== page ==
Sheffield is a green city. We often hear it, but how many people in Sheffield feel it? There are many leafy streets and beautiful parks. There are also streets that feel grey. There are apartment blocks where it’s an expedition to get out into the sunshine.

On Saturday 27th April it will be 39 years since the official opening of Mount Pleasant Park in Sharrow. Mount Pleasant was one of six inner city parks built by the Council in the 1980s. People knew then that green spaces have huge benefits for our health and wellbeing. This matters for everyone, but especially for those who don’t have a garden.

Councillor Maroof Raouf at Mount Pleasant park

There is research paper after research paper, including studies done in Sheffield, showing the benefits of green spaces. They improve child development, help mental and physical health, and reduce isolation for the elderly and refugees. Our public parks are free, so they benefit everyone in our city without barriers.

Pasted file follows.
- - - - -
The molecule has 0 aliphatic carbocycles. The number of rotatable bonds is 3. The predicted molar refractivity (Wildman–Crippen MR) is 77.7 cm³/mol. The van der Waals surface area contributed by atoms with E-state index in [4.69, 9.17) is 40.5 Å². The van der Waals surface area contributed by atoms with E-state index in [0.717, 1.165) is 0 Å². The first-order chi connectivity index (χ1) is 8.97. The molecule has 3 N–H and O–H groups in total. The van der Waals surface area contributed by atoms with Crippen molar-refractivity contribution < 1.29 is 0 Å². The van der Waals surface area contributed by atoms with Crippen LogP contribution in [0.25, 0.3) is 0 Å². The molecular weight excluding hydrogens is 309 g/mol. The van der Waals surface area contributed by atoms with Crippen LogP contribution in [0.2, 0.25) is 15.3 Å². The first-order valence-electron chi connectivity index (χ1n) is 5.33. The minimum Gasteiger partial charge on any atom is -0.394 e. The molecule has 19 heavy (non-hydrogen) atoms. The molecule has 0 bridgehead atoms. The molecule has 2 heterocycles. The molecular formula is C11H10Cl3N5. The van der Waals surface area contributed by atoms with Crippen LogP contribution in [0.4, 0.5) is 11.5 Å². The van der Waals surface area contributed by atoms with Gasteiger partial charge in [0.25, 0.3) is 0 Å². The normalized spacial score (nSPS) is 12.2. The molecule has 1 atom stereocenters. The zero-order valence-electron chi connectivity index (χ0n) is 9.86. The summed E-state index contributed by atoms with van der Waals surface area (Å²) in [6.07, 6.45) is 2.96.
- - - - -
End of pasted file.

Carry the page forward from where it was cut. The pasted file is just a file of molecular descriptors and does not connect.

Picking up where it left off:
The council has got some money to invest in green spaces. I’ve worked to get more CCTV in Mount Pleasant Park, pushed for new playground equipment and signage, and a fantastic new park building with a cafe. But there is more that could be done. More urban gardens and allotments, more play spaces, more welcoming and safe parks, more accessible activities.

Investing in parks and green spaces has all kinds of long-term benefits; from educational, to economic, to environmental. We all want more parks. We all need more parks. We know the council could do with a lot more funding. But the council also needs the vision to involve local communities and commit to making a difference.

When Mount Pleasant park turns 40 next year, maybe all councillors could work together and commit to making another six more parks in our wonderfully green city.